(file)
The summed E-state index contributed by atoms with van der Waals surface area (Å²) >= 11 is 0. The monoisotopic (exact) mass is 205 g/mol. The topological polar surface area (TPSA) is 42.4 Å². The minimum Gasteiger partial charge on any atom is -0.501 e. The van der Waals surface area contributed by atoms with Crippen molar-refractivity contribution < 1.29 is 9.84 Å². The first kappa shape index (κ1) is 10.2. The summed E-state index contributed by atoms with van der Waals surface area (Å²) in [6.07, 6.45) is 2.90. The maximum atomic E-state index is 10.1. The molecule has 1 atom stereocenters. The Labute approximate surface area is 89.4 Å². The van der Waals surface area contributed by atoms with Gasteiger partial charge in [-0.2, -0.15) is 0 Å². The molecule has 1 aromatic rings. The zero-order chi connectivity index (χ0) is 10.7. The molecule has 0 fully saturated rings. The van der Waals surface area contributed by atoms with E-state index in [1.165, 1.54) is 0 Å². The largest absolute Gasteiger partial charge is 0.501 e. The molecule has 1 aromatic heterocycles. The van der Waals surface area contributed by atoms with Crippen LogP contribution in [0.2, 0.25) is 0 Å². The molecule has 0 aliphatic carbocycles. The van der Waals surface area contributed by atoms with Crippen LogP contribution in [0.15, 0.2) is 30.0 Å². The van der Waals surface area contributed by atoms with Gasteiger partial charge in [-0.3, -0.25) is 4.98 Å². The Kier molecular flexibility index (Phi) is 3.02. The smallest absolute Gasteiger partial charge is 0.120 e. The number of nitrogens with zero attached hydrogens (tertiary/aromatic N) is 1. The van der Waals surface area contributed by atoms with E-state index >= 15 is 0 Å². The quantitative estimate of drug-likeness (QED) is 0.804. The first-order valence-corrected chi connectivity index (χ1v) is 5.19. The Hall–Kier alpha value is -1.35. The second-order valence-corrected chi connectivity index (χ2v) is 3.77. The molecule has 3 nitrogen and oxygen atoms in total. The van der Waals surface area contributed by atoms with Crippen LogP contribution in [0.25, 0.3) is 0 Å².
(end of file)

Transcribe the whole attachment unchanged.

The summed E-state index contributed by atoms with van der Waals surface area (Å²) >= 11 is 0. The monoisotopic (exact) mass is 205 g/mol. The topological polar surface area (TPSA) is 42.4 Å². The minimum Gasteiger partial charge on any atom is -0.501 e. The van der Waals surface area contributed by atoms with Crippen molar-refractivity contribution < 1.29 is 9.84 Å². The first kappa shape index (κ1) is 10.2. The summed E-state index contributed by atoms with van der Waals surface area (Å²) in [6.07, 6.45) is 2.90. The maximum atomic E-state index is 10.1. The molecule has 1 atom stereocenters. The Labute approximate surface area is 89.4 Å². The van der Waals surface area contributed by atoms with Gasteiger partial charge in [-0.2, -0.15) is 0 Å². The molecule has 1 aromatic rings. The zero-order chi connectivity index (χ0) is 10.7. The molecule has 0 fully saturated rings. The van der Waals surface area contributed by atoms with E-state index in [1.165, 1.54) is 0 Å². The largest absolute Gasteiger partial charge is 0.501 e. The molecule has 1 aromatic heterocycles. The van der Waals surface area contributed by atoms with Crippen LogP contribution in [0.2, 0.25) is 0 Å². The molecule has 0 aliphatic carbocycles. The van der Waals surface area contributed by atoms with Crippen LogP contribution in [0.15, 0.2) is 30.0 Å². The van der Waals surface area contributed by atoms with Gasteiger partial charge in [-0.3, -0.25) is 4.98 Å². The Kier molecular flexibility index (Phi) is 3.02. The smallest absolute Gasteiger partial charge is 0.120 e. The number of nitrogens with zero attached hydrogens (tertiary/aromatic N) is 1. The van der Waals surface area contributed by atoms with E-state index >= 15 is 0 Å². The quantitative estimate of drug-likeness (QED) is 0.804. The first-order valence-corrected chi connectivity index (χ1v) is 5.19. The Hall–Kier alpha value is -1.35. The second-order valence-corrected chi connectivity index (χ2v) is 3.77. The molecule has 3 nitrogen and oxygen atoms in total. The van der Waals surface area contributed by atoms with Crippen LogP contribution in [0.25, 0.3) is 0 Å².